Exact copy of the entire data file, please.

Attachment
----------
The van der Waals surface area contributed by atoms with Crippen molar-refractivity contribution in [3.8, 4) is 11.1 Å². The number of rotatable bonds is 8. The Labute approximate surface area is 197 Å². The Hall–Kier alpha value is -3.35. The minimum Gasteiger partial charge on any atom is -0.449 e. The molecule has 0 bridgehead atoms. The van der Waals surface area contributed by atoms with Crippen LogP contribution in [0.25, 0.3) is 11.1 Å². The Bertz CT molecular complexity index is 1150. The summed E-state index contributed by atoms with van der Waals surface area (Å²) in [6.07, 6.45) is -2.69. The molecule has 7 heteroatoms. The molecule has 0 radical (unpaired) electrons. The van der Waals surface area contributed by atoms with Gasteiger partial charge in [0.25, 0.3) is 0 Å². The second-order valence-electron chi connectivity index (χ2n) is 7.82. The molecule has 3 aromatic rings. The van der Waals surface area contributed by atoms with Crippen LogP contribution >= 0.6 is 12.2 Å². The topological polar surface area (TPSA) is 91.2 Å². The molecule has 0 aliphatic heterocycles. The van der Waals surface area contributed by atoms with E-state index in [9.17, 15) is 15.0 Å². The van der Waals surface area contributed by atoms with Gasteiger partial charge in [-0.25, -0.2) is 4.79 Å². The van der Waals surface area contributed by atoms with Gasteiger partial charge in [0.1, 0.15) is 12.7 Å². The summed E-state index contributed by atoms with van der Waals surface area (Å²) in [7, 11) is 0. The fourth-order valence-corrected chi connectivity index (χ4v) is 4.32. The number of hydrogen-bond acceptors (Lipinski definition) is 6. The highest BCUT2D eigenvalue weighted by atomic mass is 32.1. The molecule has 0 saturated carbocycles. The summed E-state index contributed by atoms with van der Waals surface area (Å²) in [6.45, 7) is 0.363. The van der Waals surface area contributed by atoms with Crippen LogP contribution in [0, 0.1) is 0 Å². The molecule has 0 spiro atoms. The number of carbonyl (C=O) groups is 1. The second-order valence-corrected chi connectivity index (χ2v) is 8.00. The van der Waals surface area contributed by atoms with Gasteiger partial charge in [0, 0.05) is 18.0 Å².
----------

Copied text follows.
The van der Waals surface area contributed by atoms with Crippen molar-refractivity contribution in [3.8, 4) is 11.1 Å². The number of rotatable bonds is 8. The Labute approximate surface area is 197 Å². The Hall–Kier alpha value is -3.35. The minimum Gasteiger partial charge on any atom is -0.449 e. The molecule has 0 bridgehead atoms. The van der Waals surface area contributed by atoms with Crippen LogP contribution in [0.25, 0.3) is 11.1 Å². The Bertz CT molecular complexity index is 1150. The summed E-state index contributed by atoms with van der Waals surface area (Å²) in [6.07, 6.45) is -2.69. The molecule has 7 heteroatoms. The molecule has 0 radical (unpaired) electrons. The van der Waals surface area contributed by atoms with Gasteiger partial charge in [0.25, 0.3) is 0 Å². The second-order valence-electron chi connectivity index (χ2n) is 7.82. The molecule has 3 aromatic rings. The van der Waals surface area contributed by atoms with Crippen LogP contribution >= 0.6 is 12.2 Å². The topological polar surface area (TPSA) is 91.2 Å². The molecule has 0 aliphatic heterocycles. The van der Waals surface area contributed by atoms with E-state index in [9.17, 15) is 15.0 Å². The van der Waals surface area contributed by atoms with Gasteiger partial charge in [-0.25, -0.2) is 4.79 Å². The van der Waals surface area contributed by atoms with Gasteiger partial charge in [0.1, 0.15) is 12.7 Å². The summed E-state index contributed by atoms with van der Waals surface area (Å²) in [7, 11) is 0. The fourth-order valence-corrected chi connectivity index (χ4v) is 4.32. The number of hydrogen-bond acceptors (Lipinski definition) is 6. The highest BCUT2D eigenvalue weighted by atomic mass is 32.1. The molecule has 0 saturated carbocycles. The summed E-state index contributed by atoms with van der Waals surface area (Å²) in [6.45, 7) is 0.363. The van der Waals surface area contributed by atoms with Crippen LogP contribution in [0, 0.1) is 0 Å². The molecule has 0 spiro atoms. The number of carbonyl (C=O) groups is 1. The second-order valence-corrected chi connectivity index (χ2v) is 8.00. The van der Waals surface area contributed by atoms with Gasteiger partial charge in [0, 0.05) is 18.0 Å².